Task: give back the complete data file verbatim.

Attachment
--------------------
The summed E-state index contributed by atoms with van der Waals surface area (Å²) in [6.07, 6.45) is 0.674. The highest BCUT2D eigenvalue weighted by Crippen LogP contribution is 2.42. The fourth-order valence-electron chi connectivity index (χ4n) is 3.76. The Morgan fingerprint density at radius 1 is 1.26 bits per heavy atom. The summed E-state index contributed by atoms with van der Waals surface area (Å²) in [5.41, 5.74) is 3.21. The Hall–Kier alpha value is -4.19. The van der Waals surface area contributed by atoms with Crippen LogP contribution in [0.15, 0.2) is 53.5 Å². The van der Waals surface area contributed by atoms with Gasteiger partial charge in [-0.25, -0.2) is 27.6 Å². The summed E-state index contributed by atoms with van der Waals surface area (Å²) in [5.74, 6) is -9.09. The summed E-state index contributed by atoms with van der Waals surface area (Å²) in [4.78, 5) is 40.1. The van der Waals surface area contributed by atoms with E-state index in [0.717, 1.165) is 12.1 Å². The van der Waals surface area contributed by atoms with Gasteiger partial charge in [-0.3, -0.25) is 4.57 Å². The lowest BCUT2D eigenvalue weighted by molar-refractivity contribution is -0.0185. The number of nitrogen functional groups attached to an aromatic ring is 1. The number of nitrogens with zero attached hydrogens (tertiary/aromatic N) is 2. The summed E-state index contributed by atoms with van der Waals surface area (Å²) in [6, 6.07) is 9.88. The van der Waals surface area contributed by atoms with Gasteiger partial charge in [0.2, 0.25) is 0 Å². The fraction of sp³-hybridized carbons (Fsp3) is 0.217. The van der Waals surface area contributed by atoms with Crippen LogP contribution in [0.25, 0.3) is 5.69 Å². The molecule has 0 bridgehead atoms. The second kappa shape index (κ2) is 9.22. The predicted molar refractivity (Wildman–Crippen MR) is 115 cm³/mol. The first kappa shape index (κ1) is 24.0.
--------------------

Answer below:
The summed E-state index contributed by atoms with van der Waals surface area (Å²) in [6.07, 6.45) is 0.674. The highest BCUT2D eigenvalue weighted by Crippen LogP contribution is 2.42. The fourth-order valence-electron chi connectivity index (χ4n) is 3.76. The Morgan fingerprint density at radius 1 is 1.26 bits per heavy atom. The summed E-state index contributed by atoms with van der Waals surface area (Å²) in [5.41, 5.74) is 3.21. The Hall–Kier alpha value is -4.19. The van der Waals surface area contributed by atoms with Crippen LogP contribution in [0.15, 0.2) is 53.5 Å². The van der Waals surface area contributed by atoms with Gasteiger partial charge in [-0.25, -0.2) is 27.6 Å². The summed E-state index contributed by atoms with van der Waals surface area (Å²) in [5.74, 6) is -9.09. The summed E-state index contributed by atoms with van der Waals surface area (Å²) in [4.78, 5) is 40.1. The van der Waals surface area contributed by atoms with E-state index in [0.717, 1.165) is 12.1 Å². The van der Waals surface area contributed by atoms with Gasteiger partial charge in [-0.3, -0.25) is 4.57 Å². The lowest BCUT2D eigenvalue weighted by molar-refractivity contribution is -0.0185. The number of nitrogen functional groups attached to an aromatic ring is 1. The number of nitrogens with zero attached hydrogens (tertiary/aromatic N) is 2. The summed E-state index contributed by atoms with van der Waals surface area (Å²) in [6, 6.07) is 9.88. The van der Waals surface area contributed by atoms with Gasteiger partial charge in [0.2, 0.25) is 0 Å². The fraction of sp³-hybridized carbons (Fsp3) is 0.217. The van der Waals surface area contributed by atoms with Crippen LogP contribution in [0.25, 0.3) is 5.69 Å². The molecule has 0 bridgehead atoms. The second kappa shape index (κ2) is 9.22. The predicted molar refractivity (Wildman–Crippen MR) is 115 cm³/mol. The first kappa shape index (κ1) is 24.0.